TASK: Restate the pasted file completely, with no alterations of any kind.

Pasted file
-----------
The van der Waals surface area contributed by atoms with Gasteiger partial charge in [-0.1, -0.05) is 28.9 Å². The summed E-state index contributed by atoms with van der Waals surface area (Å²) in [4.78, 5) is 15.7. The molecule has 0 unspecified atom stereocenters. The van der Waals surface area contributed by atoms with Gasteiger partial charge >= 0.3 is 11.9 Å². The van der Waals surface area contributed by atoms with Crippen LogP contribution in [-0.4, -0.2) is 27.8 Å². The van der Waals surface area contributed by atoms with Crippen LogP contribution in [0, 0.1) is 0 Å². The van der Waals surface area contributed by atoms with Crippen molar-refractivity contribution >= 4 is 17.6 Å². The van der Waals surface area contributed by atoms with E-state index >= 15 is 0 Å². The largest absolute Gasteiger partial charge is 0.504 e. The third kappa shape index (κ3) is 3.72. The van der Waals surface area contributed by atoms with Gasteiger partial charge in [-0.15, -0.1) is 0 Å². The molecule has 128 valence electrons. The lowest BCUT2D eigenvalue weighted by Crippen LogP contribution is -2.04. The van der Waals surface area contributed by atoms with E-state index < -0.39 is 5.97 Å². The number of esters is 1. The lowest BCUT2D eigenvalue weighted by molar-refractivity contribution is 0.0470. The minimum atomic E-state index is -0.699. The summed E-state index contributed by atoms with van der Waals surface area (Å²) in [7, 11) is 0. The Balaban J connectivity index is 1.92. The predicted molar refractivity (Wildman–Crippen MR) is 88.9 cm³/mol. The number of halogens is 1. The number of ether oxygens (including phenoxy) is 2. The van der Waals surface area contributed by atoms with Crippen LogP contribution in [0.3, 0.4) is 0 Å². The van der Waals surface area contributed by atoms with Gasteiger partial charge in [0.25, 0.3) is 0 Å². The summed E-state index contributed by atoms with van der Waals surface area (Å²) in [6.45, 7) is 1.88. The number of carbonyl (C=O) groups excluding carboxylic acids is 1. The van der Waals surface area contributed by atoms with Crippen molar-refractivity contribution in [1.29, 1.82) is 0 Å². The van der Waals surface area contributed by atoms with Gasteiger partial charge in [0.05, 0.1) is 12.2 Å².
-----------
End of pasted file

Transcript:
The van der Waals surface area contributed by atoms with Gasteiger partial charge in [-0.1, -0.05) is 28.9 Å². The summed E-state index contributed by atoms with van der Waals surface area (Å²) in [4.78, 5) is 15.7. The molecule has 0 unspecified atom stereocenters. The van der Waals surface area contributed by atoms with Gasteiger partial charge >= 0.3 is 11.9 Å². The van der Waals surface area contributed by atoms with Crippen LogP contribution in [-0.4, -0.2) is 27.8 Å². The van der Waals surface area contributed by atoms with Crippen LogP contribution in [0, 0.1) is 0 Å². The van der Waals surface area contributed by atoms with Crippen molar-refractivity contribution >= 4 is 17.6 Å². The van der Waals surface area contributed by atoms with E-state index >= 15 is 0 Å². The largest absolute Gasteiger partial charge is 0.504 e. The third kappa shape index (κ3) is 3.72. The van der Waals surface area contributed by atoms with Gasteiger partial charge in [-0.15, -0.1) is 0 Å². The molecule has 128 valence electrons. The lowest BCUT2D eigenvalue weighted by Crippen LogP contribution is -2.04. The van der Waals surface area contributed by atoms with E-state index < -0.39 is 5.97 Å². The number of esters is 1. The lowest BCUT2D eigenvalue weighted by molar-refractivity contribution is 0.0470. The minimum atomic E-state index is -0.699. The summed E-state index contributed by atoms with van der Waals surface area (Å²) in [7, 11) is 0. The Balaban J connectivity index is 1.92. The predicted molar refractivity (Wildman–Crippen MR) is 88.9 cm³/mol. The number of halogens is 1. The number of ether oxygens (including phenoxy) is 2. The van der Waals surface area contributed by atoms with Crippen LogP contribution in [0.3, 0.4) is 0 Å². The van der Waals surface area contributed by atoms with Gasteiger partial charge in [0.25, 0.3) is 0 Å². The summed E-state index contributed by atoms with van der Waals surface area (Å²) in [6.45, 7) is 1.88. The number of carbonyl (C=O) groups excluding carboxylic acids is 1. The van der Waals surface area contributed by atoms with Crippen molar-refractivity contribution in [1.29, 1.82) is 0 Å². The van der Waals surface area contributed by atoms with Gasteiger partial charge in [0.05, 0.1) is 12.2 Å².